The Federal Reserve’s purchase of corporate bonds–the most radical measure it took to rescue the financial markets from their near meltdown four months ago–has had a far more profound impact than the numbers would suggest.
While the central bank’s balance sheet has exploded by 50%, to $7 trillion, since it announced its aggressive steps, it had added just $44 billion in corporate debt as of Wednesday. It didn’t have to purchase more because its actions set off a stampede of corporate bond buying by investors, allowing companies to issue more than $1 trillion in debt in the first half, smashing the full-year record set in 2017.
That’s great for companies seeking to add liquidity to their balance sheets and to refinance outstanding debt at historically low interest costs. But investors seeking attractive yields from quality securities are largely out of luck. Among them is Dan Fuss, the veteran manager of the Loomis Sayles Bond fund (ticker: LSBRX), whose forte during his six decades in the market has been finding bargains among corporate bonds, especially in times of duress, when others are being forced to liquidate securities. With nobody feeling fearful because of the Fed’s presence, Fuss doesn’t have much chance to be greedy, to quote the maxim from
(BRK.B) Warren Buffett.
Given bonds’ low absolute yields, “you are not really getting compensated for credit risk, in my opinion,” Fuss says in a telephone interview. Spreads—the extra yield to compensate for the risk of holding a corporate security over a risk-free Treasury issue—“look okay.” But with Treasuries’ yields near record lows —0.59% for the benchmark 10-year note and 1.25% for the 30-year bond—corporate bonds are still producing too little return.
That’s even true in the high-yield market, which the Fed indirectly influences. A company that had an investment-grade credit rating as of March 22, the day before the central bank established its corporate-bond purchase facilities, qualifies for the program.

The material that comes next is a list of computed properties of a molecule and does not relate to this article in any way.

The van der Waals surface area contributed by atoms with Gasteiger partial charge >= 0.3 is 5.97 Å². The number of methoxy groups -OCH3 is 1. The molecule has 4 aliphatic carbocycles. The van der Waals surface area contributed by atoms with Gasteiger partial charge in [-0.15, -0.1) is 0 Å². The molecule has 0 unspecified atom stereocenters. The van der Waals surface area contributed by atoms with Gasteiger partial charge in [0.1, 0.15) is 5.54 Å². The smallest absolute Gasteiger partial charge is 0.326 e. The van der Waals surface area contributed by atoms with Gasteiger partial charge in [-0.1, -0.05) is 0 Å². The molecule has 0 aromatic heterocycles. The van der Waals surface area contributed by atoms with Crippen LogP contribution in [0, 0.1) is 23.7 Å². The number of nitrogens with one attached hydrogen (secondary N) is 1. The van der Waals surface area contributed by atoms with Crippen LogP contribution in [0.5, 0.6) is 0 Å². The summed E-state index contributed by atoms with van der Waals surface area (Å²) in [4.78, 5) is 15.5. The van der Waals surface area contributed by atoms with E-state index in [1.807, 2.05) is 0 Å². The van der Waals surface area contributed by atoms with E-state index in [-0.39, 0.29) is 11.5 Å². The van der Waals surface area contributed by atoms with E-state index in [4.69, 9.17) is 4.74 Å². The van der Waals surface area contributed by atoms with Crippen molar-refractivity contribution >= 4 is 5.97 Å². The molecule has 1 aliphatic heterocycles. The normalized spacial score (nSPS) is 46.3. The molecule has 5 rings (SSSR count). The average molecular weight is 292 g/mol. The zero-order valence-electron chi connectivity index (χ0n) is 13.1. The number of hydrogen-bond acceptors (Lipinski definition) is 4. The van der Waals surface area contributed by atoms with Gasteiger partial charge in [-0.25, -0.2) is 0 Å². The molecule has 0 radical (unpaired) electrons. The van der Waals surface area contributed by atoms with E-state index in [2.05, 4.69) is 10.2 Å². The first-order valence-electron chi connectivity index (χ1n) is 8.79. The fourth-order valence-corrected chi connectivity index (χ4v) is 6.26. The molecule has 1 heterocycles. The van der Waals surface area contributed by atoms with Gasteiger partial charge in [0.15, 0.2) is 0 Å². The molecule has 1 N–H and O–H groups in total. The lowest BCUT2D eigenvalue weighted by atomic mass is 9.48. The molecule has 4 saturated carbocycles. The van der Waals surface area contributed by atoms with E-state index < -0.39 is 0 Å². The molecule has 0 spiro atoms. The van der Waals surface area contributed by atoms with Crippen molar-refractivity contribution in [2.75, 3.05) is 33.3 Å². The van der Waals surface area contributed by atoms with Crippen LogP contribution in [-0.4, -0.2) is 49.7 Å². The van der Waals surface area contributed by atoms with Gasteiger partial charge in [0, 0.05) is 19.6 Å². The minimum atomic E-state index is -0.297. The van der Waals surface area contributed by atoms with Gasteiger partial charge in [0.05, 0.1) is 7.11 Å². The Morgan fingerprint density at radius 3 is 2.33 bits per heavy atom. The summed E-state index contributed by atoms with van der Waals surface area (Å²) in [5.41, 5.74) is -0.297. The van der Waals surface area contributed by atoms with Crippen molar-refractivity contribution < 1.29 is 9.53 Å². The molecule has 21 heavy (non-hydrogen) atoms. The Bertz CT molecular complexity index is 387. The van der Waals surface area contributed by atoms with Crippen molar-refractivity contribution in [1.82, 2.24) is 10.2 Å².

(F) became one such “fallen angel” after Standard & Poor’s cut its rating to BB+ on March 23, pushing the auto maker’s $35.8 billion in outstanding debt below investment-grade.
The Fed’s purchases effectively have lowered all corporate bond yields, including those on new, smaller issues priced off outstanding securities, Fuss continues. To deal with the paucity of attractive yields, he’s taken a two-pronged approach.
First, he’s gotten “very persnickety” about credit quality, with the highest credit ratings for the Loomis Sayles fund averaging around A-, and owning a lot of Treasuries. Second, he’s buying high-yielding stocks as a substitute for low-yielding corporate bonds, to the extent permitted by the strictures on the portfolios he manages.
Without naming names, Fuss says he’s a value-stock buyer with a strong bent for safety, as would be expected for a bond investor. He favors companies with strong financials, good market positions, relatively generous dividend yields, and a good record for raising payouts. “You have to be careful earnings will be there to support the dividend and buybacks, even if the corporate tax rate rises next year if there is a change in administration and the Congress,” he adds.
A year ago, Fuss told me he was taking this tack with the common shares of
(T). That stock, which remains a holding, is an extreme example, as it yields almost 7%, about twice what the telecom’s long-term bonds do. However, the shares slumped Thursday, even though the company reported better-than-expected earnings.
So, not even a master investor like Fuss has escaped the conundrum presented by the Fed’s extraordinary monetary policy: accept historically low yields on investment-grade bonds or accept higher risks to earn an acceptable return. His solution is to eschew risk in bonds and instead take it in equities, albeit the stolid, high-yielding shares largely left behind in a market dominated by mega-cap growth names. That is another game entirely.
Write to Randall W. Forsyth at firstname.lastname@example.org